ECT and Pregnancy

pregnancy ect

The last systematic review of this topic was in 1994. According to this recent review ECT does seem to be effective for treating mental illness during pregnancy and the risks of adverse events are low. It should be considered in pregnant women with severe mental illness such as psychotic symptoms, catatonia or strong suicidal urges.

Why is this important?

  • The most common mental illness during pregnancy is major depressive disorder. It is estimated that 9% of pregnant patients suffer from major depressive disorder
  • Untreated depression is linked to poor maternal and neonatal outcomes including poor weight gain during pregnancy, higher risk of alcohol and/or drug abuse, preterm birth, lower birth weight, preeclampsy, and hindered mother infant bonding
  • Elevated risk of suicide
  • ECT is efficacious for major depressive disorder and other severe mental disorders
  • Medications carry a potential risk for the fetus especially in the first trimester.

How was this study done?

English-language and English-language translated articles published since 1941 that included data on ECT in pregnancy were located in bibliographic databases, online sites, journal issues, and secondary sources, such as journal articles and book chapters. PubMed and PsycINFO were searched using the terms “ECT,” “electroshock,” “electroconvulsive” or “electroconvulsive shock,” and “pregnancy.”

The search yielded 57 articles that met the inclusion criteria and dated from 1942-2007. The total number of cases described was 339.


  • The mean number of treatments was 10.8 (range 1-35). Gestational age was reported in 71 cases. Fifteen patients received ECT in the first trimester, 37 received ECT in the second trimester, and 19 in the third trimester.
  • Efficacy data were available on 68 of 339 cases. Of these 37 were diagnosed with either MDD or “depression” (with or without psychosis) and the rate of at least partial response was 84%. Twenty-one pregnant women were treated for schizophrenia or schizophreniform disorder and the rate of at least partial remission was 61%.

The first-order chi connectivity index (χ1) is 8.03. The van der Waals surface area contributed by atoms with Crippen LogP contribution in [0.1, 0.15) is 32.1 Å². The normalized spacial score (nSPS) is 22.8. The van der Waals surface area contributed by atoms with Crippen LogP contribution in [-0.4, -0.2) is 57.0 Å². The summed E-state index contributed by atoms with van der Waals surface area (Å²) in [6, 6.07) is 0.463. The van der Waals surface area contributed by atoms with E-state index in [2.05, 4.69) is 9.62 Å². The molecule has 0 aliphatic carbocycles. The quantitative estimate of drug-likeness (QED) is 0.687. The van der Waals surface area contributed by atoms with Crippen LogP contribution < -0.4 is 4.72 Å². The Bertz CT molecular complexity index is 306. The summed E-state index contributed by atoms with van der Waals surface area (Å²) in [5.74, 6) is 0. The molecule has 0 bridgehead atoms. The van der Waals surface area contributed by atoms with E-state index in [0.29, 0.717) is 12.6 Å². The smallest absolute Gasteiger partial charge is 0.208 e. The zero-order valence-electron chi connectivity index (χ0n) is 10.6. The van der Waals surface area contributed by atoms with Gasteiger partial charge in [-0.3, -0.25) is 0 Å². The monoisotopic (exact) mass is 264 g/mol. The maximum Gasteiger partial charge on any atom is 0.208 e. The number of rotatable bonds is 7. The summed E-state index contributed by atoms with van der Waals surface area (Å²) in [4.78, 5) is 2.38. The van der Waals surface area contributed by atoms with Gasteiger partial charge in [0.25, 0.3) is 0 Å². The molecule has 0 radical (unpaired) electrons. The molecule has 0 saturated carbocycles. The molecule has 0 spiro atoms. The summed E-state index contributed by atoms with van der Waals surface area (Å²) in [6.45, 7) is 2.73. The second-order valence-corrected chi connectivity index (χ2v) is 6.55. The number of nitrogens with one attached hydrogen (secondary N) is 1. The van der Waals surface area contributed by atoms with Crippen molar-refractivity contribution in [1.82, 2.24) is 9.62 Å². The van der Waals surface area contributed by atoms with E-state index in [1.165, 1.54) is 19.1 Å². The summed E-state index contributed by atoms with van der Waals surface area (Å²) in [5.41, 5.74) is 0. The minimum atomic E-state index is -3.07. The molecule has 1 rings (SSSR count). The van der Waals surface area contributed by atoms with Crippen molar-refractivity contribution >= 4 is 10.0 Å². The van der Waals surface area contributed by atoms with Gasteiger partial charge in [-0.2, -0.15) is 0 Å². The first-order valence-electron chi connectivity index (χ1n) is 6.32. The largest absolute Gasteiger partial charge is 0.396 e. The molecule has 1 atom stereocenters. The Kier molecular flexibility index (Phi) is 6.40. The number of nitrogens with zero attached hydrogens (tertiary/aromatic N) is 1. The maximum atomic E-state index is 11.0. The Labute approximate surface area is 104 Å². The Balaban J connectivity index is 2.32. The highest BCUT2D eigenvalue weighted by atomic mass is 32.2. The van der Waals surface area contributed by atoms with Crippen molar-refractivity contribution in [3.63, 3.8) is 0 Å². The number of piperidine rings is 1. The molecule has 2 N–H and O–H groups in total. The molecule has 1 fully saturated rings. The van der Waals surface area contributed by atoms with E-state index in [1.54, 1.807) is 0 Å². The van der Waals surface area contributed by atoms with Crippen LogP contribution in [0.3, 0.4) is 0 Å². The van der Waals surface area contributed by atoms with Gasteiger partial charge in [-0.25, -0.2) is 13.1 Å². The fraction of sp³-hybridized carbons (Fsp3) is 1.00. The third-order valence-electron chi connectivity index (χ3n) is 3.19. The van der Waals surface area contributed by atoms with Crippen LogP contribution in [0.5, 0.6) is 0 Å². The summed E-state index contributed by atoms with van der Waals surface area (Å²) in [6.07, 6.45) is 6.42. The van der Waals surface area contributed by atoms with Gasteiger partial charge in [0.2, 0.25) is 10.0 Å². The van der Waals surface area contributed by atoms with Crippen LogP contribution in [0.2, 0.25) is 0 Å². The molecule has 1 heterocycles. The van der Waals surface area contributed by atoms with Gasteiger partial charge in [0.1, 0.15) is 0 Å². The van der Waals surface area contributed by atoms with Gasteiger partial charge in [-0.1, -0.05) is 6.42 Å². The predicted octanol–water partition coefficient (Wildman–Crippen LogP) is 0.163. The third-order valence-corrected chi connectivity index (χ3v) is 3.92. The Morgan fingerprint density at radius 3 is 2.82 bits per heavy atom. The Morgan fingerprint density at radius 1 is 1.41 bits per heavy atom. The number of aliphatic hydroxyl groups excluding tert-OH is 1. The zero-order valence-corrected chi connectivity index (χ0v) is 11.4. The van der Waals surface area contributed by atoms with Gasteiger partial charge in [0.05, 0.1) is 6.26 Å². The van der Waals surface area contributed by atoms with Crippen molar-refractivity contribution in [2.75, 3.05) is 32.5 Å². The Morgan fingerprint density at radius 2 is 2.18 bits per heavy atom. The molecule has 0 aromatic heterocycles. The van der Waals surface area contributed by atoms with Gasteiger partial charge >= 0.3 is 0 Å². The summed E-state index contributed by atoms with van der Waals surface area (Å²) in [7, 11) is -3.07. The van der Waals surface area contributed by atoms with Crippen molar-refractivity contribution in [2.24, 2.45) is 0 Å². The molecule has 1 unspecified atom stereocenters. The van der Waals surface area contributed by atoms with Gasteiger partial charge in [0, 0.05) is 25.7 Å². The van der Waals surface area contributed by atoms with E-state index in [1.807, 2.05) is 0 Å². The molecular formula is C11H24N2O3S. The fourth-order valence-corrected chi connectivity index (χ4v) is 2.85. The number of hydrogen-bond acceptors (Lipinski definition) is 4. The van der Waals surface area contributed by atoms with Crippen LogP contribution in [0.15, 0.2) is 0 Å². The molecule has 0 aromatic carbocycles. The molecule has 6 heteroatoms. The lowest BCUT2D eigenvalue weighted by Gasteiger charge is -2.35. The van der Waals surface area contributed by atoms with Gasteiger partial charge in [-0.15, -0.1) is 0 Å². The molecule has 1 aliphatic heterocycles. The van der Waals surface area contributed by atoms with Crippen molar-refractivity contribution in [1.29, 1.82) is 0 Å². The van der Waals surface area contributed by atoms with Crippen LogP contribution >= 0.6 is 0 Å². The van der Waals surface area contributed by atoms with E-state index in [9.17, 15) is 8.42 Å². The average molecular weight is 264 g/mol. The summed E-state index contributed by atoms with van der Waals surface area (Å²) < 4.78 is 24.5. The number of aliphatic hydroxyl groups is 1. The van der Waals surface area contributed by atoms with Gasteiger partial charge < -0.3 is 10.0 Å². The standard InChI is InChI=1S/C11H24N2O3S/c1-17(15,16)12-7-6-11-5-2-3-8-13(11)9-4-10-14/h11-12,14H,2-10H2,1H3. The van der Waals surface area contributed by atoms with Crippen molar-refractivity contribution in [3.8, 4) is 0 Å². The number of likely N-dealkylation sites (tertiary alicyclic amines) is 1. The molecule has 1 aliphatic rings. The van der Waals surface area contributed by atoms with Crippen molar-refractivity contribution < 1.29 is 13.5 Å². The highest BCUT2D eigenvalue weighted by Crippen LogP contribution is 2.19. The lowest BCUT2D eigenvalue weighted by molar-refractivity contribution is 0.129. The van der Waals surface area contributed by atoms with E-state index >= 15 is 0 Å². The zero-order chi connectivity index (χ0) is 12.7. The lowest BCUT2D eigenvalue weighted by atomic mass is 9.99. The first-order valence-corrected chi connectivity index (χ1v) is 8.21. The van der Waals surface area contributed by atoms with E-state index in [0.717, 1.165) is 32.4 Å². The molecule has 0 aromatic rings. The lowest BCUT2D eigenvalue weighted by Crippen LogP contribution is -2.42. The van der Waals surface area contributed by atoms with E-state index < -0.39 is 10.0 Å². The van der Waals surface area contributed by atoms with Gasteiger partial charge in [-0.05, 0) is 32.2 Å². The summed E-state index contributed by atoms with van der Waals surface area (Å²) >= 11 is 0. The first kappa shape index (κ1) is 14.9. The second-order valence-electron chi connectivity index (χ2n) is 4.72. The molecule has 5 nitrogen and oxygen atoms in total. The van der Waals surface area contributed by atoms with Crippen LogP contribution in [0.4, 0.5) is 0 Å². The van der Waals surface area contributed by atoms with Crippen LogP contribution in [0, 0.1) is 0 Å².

• There were 25 of the 339 cases in which fetal or neonatal abnormalities were reported. death (n=11), transient fetal bradycardia and or decelerations (n=8), peritonitis (n=1), club foot (n=1), prematurity (n=1), congenital pulmonary cysts (n=2), congenital blindness (n=1), great vessel transposition (n=2), aorta coarctation (n=1), cortical infarcts (n=1), anencephaly (n=1), VATER syndrome (n=1), and mental retardation (n=1).
  • Of the 11 reported fetal or neonatal deaths, only one was believed to be the direct result of ECT, death followed an episode of status epilepticus in the mother secondary to ECT. The others were believed to be unrelated to ECT
  • Among the nonfatal complications only 8 cases of abnormal transient fetal arrhytmias and one case of multiple interhemispheric infarctions were believed to be related to ECT.
  • There were 18 of 339 maternal cases described with complications likely related to ECT.
  • Of the 8 fetal and 18 maternal cases describing complications likely related to ECT includes 4 cases that each have both a neonatal and maternal complication.

Conclusion (with my 2 cents added)
ECT is an option with severe mental health disorder during pregnancy. Some precautionary measures should be taken with ECT durnig pregnancy:

  • Positioning a woman during the latter stages of pregnancy to minimize aortocaval compression by elevating the right hip and displacing the uterus will also improve placental perfusion and minimize the risk of hypoxia in the fetus.
  • From the third trimester intubation is always necessary. The authors don’t mention this in their article but it should have
  • Tocodynamometry during ECT administration can be used for monitoring uterine activity. In the event of uterine contractions, tocolysis with alfa-2-adrenergic agonists like ritodrine can be administered.
  • Given the potential for general anesthesia to sedate the fetus, obstetric fetal monitoring is necessary during ECT. We don’t always do this, it depends on the trimester and growth of the fetus. We do it at least once every month during a ECT session.

no randomized, controlled trial has yet been conducted evaluating ECT efficacy for treating major mental illness during pregnancy.

Another limitation of this review is reporting bias. Adverse or unusual outcomes post treatment with ECT are much more likely to be reported than normal or uneventful outcomes. This review did not focus on long term outcome.

Obstretic fetal monitoring is one suggestion of debate, how often should this be done, every treatment, all trimesters? Nobody knows. Any idea anyone? Let me know your experiences with ECT during pregnancy in the comments.

Related post on this blog: Electroconvulsive therapy and pregnancy, a case report
Why pregnant women don’t tip over
E. L. Anderson, I. M. Reti (2008). ECT in Pregnancy: A Review of the Literature From 1941 to 2007 Psychosomatic Medicine DOI: 10.1097/PSY.0b013e318190d7ca